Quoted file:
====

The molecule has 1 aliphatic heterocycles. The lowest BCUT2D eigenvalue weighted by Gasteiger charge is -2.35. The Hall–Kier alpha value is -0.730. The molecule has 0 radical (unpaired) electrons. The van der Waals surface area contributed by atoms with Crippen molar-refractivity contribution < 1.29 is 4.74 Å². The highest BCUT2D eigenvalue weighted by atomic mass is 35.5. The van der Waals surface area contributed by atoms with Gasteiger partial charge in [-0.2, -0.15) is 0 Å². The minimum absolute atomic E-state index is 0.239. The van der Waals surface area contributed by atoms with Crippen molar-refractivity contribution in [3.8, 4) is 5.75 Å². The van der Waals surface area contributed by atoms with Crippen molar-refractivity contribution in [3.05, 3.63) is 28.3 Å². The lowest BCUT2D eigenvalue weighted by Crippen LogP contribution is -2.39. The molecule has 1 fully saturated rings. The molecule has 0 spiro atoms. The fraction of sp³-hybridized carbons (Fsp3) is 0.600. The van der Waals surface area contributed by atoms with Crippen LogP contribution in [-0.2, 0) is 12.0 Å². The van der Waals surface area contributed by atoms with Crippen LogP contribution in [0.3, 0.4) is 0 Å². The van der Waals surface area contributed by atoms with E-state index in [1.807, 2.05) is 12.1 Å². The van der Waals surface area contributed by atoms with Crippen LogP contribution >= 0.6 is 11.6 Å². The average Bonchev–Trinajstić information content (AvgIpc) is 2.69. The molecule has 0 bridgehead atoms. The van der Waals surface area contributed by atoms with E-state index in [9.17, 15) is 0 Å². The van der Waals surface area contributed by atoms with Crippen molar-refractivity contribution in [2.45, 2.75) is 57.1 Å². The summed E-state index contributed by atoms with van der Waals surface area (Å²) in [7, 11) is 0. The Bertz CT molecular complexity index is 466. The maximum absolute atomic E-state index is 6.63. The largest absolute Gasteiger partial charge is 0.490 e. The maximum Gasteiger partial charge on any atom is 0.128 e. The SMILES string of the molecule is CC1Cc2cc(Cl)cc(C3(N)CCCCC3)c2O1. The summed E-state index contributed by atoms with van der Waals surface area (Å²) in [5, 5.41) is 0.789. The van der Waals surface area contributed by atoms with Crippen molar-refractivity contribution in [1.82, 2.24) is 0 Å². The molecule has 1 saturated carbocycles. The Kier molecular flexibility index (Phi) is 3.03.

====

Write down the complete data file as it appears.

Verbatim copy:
The molecule has 1 aliphatic heterocycles. The lowest BCUT2D eigenvalue weighted by Gasteiger charge is -2.35. The Hall–Kier alpha value is -0.730. The molecule has 0 radical (unpaired) electrons. The van der Waals surface area contributed by atoms with Crippen molar-refractivity contribution < 1.29 is 4.74 Å². The highest BCUT2D eigenvalue weighted by atomic mass is 35.5. The van der Waals surface area contributed by atoms with Gasteiger partial charge in [-0.2, -0.15) is 0 Å². The minimum absolute atomic E-state index is 0.239. The van der Waals surface area contributed by atoms with Crippen molar-refractivity contribution in [3.8, 4) is 5.75 Å². The van der Waals surface area contributed by atoms with Crippen molar-refractivity contribution in [3.05, 3.63) is 28.3 Å². The lowest BCUT2D eigenvalue weighted by Crippen LogP contribution is -2.39. The molecule has 1 fully saturated rings. The molecule has 0 spiro atoms. The fraction of sp³-hybridized carbons (Fsp3) is 0.600. The van der Waals surface area contributed by atoms with Crippen LogP contribution in [-0.2, 0) is 12.0 Å². The van der Waals surface area contributed by atoms with Crippen LogP contribution in [0.3, 0.4) is 0 Å². The van der Waals surface area contributed by atoms with E-state index in [1.807, 2.05) is 12.1 Å². The van der Waals surface area contributed by atoms with Crippen LogP contribution >= 0.6 is 11.6 Å². The average Bonchev–Trinajstić information content (AvgIpc) is 2.69. The molecule has 0 bridgehead atoms. The van der Waals surface area contributed by atoms with E-state index in [9.17, 15) is 0 Å². The van der Waals surface area contributed by atoms with Crippen molar-refractivity contribution in [2.45, 2.75) is 57.1 Å². The summed E-state index contributed by atoms with van der Waals surface area (Å²) in [7, 11) is 0. The Bertz CT molecular complexity index is 466. The maximum absolute atomic E-state index is 6.63. The largest absolute Gasteiger partial charge is 0.490 e. The maximum Gasteiger partial charge on any atom is 0.128 e. The SMILES string of the molecule is CC1Cc2cc(Cl)cc(C3(N)CCCCC3)c2O1. The summed E-state index contributed by atoms with van der Waals surface area (Å²) in [5, 5.41) is 0.789. The van der Waals surface area contributed by atoms with Crippen molar-refractivity contribution in [1.82, 2.24) is 0 Å². The molecule has 1 saturated carbocycles. The Kier molecular flexibility index (Phi) is 3.03.